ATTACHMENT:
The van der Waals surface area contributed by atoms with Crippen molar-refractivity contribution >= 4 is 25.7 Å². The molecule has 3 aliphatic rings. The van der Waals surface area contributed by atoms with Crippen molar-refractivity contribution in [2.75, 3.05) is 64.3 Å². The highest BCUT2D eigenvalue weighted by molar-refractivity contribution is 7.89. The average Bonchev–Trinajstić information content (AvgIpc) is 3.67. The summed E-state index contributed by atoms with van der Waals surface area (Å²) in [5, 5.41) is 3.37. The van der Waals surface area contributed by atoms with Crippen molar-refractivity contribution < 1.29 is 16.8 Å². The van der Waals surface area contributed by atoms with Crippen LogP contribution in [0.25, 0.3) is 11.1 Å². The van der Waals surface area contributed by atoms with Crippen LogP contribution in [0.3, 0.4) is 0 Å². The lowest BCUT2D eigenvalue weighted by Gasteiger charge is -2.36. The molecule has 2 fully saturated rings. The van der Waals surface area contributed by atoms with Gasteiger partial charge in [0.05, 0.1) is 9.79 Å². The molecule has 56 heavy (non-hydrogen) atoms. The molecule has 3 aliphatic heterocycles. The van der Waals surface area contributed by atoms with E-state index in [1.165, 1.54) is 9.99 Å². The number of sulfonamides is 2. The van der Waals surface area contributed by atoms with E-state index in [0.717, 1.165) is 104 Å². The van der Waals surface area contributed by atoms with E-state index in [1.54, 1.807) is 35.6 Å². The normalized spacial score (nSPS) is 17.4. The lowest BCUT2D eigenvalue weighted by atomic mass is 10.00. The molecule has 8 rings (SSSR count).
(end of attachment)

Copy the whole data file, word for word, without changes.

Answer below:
The van der Waals surface area contributed by atoms with Crippen molar-refractivity contribution >= 4 is 25.7 Å². The molecule has 3 aliphatic rings. The van der Waals surface area contributed by atoms with Crippen molar-refractivity contribution in [2.75, 3.05) is 64.3 Å². The highest BCUT2D eigenvalue weighted by molar-refractivity contribution is 7.89. The average Bonchev–Trinajstić information content (AvgIpc) is 3.67. The summed E-state index contributed by atoms with van der Waals surface area (Å²) in [5, 5.41) is 3.37. The van der Waals surface area contributed by atoms with Crippen molar-refractivity contribution < 1.29 is 16.8 Å². The van der Waals surface area contributed by atoms with Crippen LogP contribution in [0.25, 0.3) is 11.1 Å². The van der Waals surface area contributed by atoms with Crippen LogP contribution in [0.3, 0.4) is 0 Å². The lowest BCUT2D eigenvalue weighted by Gasteiger charge is -2.36. The molecule has 2 fully saturated rings. The van der Waals surface area contributed by atoms with Gasteiger partial charge in [0.05, 0.1) is 9.79 Å². The molecule has 56 heavy (non-hydrogen) atoms. The molecule has 3 aliphatic heterocycles. The van der Waals surface area contributed by atoms with E-state index in [1.165, 1.54) is 9.99 Å². The number of sulfonamides is 2. The van der Waals surface area contributed by atoms with E-state index in [0.717, 1.165) is 104 Å². The van der Waals surface area contributed by atoms with E-state index in [1.54, 1.807) is 35.6 Å². The normalized spacial score (nSPS) is 17.4. The lowest BCUT2D eigenvalue weighted by atomic mass is 10.00. The molecule has 8 rings (SSSR count).